Can Unspoiled Dominica Keep Its Charm?

Jonathan B. Tourtellot
National Geographic Traveler
Updated November 7, 2003

TravelWatch is produced by the geotourism editor for National Geographic Traveler magazine, Jonathan B. Tourtellot. TravelWatch focuses on sustainable tourism and destination stewardship. This column, updated for National Geographic News, appeared originally in the print magazine. Look for TravelWatch every other Friday.

I'm sharing a taxi from Dominica's rudimentary Melville Hall airport with a Colorado woman who spends months sailing the eastern Caribbean with her husband. What do they think of Dominica?

"It's one of our favorite islands. The scenery. … It's so unspoiled. The reefs are still pristine. And the people. …" She gropes for words, repeats, "It's unspoiled."

By luck, not design. So I learn when I join a team of tourism graduate students from the George Washington University in Washington, D.C. I'm here to eavesdrop on their masters project: a ten-day "rapid assessment" of Dominica's tourism problems and opportunities. My interest is personal; I covered the 29-mile-long (47-kilometer-long) island for National Geographic Traveler six years ago, wondering then, could this place really stay unspoiled?

Dominica is not like other Caribbean islands, and most emphatically not like the homonymous Dominican Republic. The Commonwealth of Dominica (dah-min-EE-ka) speaks English, not Spanish; lies in the Lesser Antilles, not Greater; and looks more Hawaiian than Caribbean. Its lush, wildly crumpled landscape, festooned with waterfalls, includes mountains that rise to 4,747 feet (1,447 meters). It's got unjaded, friendly people. It's got low prices. It's got the world's only Carib Indian reserve. It's got rare parrots, scuba diving, whale-watching, Shangri-la views, and possibly the best-known hike in the Caribbean—the three-hour trek to the volcanically heated Boiling Lake. Reasonably enough, it's been promoting itself as the Caribbean's Nature Island.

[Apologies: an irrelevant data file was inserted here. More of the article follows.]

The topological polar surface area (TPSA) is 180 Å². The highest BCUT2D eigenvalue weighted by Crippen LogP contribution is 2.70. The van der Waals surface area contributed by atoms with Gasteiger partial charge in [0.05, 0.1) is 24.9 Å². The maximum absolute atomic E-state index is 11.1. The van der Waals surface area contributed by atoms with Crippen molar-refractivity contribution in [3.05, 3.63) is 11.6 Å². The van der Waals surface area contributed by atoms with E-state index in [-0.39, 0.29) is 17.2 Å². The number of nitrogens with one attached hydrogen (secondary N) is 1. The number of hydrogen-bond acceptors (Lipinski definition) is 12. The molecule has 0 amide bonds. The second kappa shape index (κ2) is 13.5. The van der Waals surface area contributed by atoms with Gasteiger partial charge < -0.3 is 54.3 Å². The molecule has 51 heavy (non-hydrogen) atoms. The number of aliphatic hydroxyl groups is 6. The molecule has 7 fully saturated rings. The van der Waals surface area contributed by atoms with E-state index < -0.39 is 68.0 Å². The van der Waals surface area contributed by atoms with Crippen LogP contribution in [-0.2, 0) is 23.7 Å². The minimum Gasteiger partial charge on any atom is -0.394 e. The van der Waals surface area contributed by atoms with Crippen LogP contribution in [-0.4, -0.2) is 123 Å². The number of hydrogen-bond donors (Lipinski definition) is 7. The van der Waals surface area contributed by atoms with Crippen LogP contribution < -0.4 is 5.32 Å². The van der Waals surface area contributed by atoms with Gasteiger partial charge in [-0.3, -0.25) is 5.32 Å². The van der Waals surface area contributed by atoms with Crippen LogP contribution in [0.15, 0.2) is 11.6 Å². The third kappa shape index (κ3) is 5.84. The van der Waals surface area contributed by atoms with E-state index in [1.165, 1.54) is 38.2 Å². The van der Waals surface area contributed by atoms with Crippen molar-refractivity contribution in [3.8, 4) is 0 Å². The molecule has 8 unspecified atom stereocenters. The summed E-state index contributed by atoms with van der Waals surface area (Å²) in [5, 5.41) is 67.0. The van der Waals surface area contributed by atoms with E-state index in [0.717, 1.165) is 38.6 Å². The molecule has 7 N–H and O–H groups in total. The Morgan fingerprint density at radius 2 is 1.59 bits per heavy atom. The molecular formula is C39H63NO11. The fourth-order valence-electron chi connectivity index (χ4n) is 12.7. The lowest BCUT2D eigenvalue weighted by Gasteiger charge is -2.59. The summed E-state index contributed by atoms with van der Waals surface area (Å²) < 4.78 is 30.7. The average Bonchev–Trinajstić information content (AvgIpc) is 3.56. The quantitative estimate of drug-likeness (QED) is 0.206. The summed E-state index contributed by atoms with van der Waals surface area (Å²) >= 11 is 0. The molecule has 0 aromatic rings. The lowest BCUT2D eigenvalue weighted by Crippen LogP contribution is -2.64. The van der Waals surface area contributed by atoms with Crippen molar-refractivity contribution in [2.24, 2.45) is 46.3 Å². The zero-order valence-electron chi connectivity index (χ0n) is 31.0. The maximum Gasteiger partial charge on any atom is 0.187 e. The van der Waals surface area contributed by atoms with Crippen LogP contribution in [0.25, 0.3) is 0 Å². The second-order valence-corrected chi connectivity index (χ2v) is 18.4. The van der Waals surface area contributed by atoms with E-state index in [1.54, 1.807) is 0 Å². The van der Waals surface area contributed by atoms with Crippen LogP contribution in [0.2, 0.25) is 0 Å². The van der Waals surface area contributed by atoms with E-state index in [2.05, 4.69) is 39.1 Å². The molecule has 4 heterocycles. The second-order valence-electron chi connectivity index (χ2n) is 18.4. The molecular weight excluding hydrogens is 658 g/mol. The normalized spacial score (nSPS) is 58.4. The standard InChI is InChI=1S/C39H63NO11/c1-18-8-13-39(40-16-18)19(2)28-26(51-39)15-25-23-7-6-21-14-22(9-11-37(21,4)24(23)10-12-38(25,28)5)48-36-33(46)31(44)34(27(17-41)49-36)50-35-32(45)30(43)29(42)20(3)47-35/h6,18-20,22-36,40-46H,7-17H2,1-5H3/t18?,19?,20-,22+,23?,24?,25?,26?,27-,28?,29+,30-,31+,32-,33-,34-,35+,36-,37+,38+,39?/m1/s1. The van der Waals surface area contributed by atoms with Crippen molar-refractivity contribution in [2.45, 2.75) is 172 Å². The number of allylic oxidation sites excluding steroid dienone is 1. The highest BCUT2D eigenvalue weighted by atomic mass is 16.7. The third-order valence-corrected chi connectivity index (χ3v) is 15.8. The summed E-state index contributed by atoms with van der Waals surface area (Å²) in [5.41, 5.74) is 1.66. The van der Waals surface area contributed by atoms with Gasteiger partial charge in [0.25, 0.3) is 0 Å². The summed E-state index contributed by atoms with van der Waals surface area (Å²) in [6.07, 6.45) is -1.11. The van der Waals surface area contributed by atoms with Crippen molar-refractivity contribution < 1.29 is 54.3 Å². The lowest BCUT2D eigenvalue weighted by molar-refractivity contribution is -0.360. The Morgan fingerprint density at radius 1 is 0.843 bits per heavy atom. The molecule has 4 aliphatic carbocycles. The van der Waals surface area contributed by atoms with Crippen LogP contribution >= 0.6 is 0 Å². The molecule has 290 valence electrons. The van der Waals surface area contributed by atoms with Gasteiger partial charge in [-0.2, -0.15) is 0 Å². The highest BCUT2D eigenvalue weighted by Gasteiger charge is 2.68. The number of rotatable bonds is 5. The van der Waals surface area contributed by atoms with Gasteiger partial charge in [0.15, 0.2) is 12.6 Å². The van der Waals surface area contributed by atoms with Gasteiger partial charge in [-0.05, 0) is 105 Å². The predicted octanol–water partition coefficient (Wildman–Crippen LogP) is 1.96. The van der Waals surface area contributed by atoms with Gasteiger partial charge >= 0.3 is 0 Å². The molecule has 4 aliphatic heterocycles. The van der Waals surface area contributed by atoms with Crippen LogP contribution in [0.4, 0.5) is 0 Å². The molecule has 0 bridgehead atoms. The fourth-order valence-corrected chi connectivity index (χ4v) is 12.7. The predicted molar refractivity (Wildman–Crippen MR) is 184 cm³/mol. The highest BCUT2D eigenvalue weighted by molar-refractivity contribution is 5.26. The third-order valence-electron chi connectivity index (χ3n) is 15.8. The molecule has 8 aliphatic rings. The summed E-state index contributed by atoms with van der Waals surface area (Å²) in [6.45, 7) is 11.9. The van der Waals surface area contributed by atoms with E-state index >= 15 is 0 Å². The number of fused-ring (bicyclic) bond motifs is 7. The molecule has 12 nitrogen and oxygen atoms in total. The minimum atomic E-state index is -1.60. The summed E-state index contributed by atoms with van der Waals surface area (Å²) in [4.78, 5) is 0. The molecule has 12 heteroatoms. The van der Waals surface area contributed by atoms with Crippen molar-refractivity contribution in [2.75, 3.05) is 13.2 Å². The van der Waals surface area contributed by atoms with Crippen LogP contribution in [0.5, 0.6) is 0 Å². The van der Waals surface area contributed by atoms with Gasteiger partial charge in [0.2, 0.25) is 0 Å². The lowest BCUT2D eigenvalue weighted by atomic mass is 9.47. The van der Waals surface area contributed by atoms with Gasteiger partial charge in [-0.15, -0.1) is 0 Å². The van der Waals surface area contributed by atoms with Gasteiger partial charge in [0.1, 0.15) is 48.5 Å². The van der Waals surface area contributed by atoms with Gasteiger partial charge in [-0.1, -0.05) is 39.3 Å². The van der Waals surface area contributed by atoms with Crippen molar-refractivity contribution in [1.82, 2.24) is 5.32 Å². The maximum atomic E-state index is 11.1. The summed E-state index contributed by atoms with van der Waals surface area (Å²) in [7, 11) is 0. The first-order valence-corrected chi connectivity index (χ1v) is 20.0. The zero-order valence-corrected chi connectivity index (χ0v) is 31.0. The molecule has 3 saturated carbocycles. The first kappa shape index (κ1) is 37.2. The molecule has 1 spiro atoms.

Its economy, however, is suffering, thanks partly to a successful U.S. campaign to remove European Union banana subsidies on which the tiny country has relied. Now Dominica needs visitors more than ever, yet it has no jetport, few beaches, no big hotels, and no significant shopping.

Enter the George Washington team. When I join them this evening on the veranda at the little Hummingbird Inn, they're comparing notes from their first week of tourism-assessing.

"The dive sites were phenomenal," says Luis. Others agree.

"But there's a major trash and turbidity problem at the shoreline," points out Catherine.

"Most tourists will be turned off by that," concurs professor Donald Hawkins, the leader. He asks about a proposed trail system. Could Dominica be an adventure destination?

"They'll need better marketing," says Scott. "I follow the dive literature, for instance, and I had no idea this place existed."

"We went on a hike to the southeast coast at Glaci Boetica," says Rob. "It was one of the most beautiful places I've ever seen. No tourist would know it's there."

Continued on Next Page >>




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